Roadmapping More than Moore: When the application matters

ITRS

July 13, 2012 -- SEMICON West, this week in San Francisco, CA, hosted 3 TechXPOT sessions on the International Technology Roadmap for Semiconductors (ITRS, http://www.itrs.net/) 2012 update. At the back-end technologies session, roadmapping for More than Moore was addressed as both a philosophical and technical matter.

Also read: 2011 ITRS: DRAM, 3D Flash, MEMS, nano-scaling steal the show

Introducing the back-end-focused working group presentations, Bob Doering, representing the Overall Roadmap Technology Characteristics (ORTC), said that the Roadmap is not just about scaling anymore. Patrick Cogez, presenting More than Moore, picked up this thread, saying that the long-time focus on semiconductor scaling now has a partner, diversification, in More than Moore process technologies. More than Moore -- encompassing advanced wafer-level and 3D packaging, micro electro mechanical systems (MEMS), and related microelectronics technologies -- are harder to roadmap than CMOS technologies. Scaling semiconductor nodes has always offered the combined benefits of faster, cheaper, smaller, lower-power chips (Moore’s Law). Whichever aspect was of importance to the system-level application was inconsequential. Not so with More than Moore. Still, ITRS hopes that applying the methodology of a roadmap to these technologies will effectively organize R&D and innovation in the sectors. In a way, a new roadmapping methodology is emerging, Cogez said. Because More than Moore technologies have to be implemented to solve a system-level need, ITRS is roadmapping with applications in mind. Today, these include automotive, lighting, energy, and healthcare electronics. ITRS is partnering closely with iNEMI, an organization that roadmaps for system-level electronics manufacturing, on this initiative.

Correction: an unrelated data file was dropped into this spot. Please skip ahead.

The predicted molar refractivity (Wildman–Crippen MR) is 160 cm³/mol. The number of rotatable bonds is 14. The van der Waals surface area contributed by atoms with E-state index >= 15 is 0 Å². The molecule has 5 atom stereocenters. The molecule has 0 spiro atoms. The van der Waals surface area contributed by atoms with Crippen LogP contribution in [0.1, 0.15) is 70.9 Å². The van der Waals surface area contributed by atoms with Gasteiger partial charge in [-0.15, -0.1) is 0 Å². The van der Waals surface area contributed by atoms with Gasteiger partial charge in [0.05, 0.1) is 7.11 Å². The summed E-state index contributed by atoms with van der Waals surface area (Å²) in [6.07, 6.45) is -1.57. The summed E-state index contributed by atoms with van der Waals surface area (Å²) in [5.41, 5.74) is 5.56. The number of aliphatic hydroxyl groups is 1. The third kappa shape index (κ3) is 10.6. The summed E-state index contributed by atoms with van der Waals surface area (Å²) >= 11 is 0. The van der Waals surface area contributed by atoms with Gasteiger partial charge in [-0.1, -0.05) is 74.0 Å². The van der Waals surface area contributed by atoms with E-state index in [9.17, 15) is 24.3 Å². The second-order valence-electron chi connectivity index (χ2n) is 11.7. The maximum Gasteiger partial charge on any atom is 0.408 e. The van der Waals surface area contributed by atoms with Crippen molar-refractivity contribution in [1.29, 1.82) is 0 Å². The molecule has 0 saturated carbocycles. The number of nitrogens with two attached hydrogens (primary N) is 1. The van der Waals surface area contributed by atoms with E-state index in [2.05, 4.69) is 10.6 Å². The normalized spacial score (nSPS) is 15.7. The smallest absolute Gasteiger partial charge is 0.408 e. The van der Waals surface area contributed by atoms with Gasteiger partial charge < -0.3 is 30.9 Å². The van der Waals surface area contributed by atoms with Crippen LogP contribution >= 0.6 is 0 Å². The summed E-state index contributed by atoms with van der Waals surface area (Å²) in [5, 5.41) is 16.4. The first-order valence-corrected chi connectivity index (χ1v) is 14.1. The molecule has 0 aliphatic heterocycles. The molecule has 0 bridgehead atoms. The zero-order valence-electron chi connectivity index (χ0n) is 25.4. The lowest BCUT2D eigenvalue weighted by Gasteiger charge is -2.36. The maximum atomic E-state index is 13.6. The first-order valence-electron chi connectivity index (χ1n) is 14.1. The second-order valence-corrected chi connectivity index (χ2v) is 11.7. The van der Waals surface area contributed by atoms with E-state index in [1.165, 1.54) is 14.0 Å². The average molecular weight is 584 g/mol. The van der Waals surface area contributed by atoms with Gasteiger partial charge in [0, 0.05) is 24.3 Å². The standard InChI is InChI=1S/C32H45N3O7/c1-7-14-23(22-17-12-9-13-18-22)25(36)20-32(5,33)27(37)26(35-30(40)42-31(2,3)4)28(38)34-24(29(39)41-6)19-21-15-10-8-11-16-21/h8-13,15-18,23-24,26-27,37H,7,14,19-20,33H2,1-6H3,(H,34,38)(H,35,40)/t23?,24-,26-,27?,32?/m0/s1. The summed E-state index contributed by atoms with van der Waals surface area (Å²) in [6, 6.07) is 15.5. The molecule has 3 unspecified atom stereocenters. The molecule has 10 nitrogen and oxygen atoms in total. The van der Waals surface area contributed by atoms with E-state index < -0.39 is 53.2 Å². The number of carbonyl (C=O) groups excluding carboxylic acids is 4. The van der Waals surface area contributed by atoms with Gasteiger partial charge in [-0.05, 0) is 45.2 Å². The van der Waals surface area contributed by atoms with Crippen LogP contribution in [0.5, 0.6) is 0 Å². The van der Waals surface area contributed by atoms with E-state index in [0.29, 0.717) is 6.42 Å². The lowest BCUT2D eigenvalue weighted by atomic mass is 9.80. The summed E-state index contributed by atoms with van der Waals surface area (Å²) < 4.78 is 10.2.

Paul Zimmerman (Intel), speaking on interconnect materials, reiterated the idea that traditional scaling is slowing, and can only go so far. This is an opportunity for innovation in new materials, he said, and also for support from the design community. Zimmerman used the example of multilayer graphene to show that the exotic material is not enough in and of itself to continue scaling. Perfect multilayer graphene offers a clear advantage over copper for interconnects. However, even a low percentage of edge defects will drop multilayer graphene’s performance below that of today’s Cu interconnects.

Bill Bottoms, presenting on assembly & packaging, gave an example of More than Moore’s applications-driven adoption with Sony’s new PS Vita. In the Vita, a 5-layer stacked die package includes a mix of 3D interconnect and wire bonding. More than Moore is adopted to address a specific need, and conventional packaging continues. In the same package. Blogger Dick James of Chipworks recently dissected this chip, so check out his detailed analysis here.

In MEMS, sensor fusion is creating a kind of node scaling, said Michael Gaitan. MEMS sensors go from stand-alone devices, to triaxial, to 6 degrees of freedom (DoF), then 9, and now 10 DOF. This pace of integration could be considered scaling, and it is moving more rapidly than ITRS expected, promoting an update in 2012. MEMS are also a technology that is driven by application needs -- ITRS and iNEMI are collaborating on MEMS development for healthcare, addressing questions like what the regulatory environment is for consumer health monitoring devices catering to the “worried well” population.

Read about the front-end ITRS update here.

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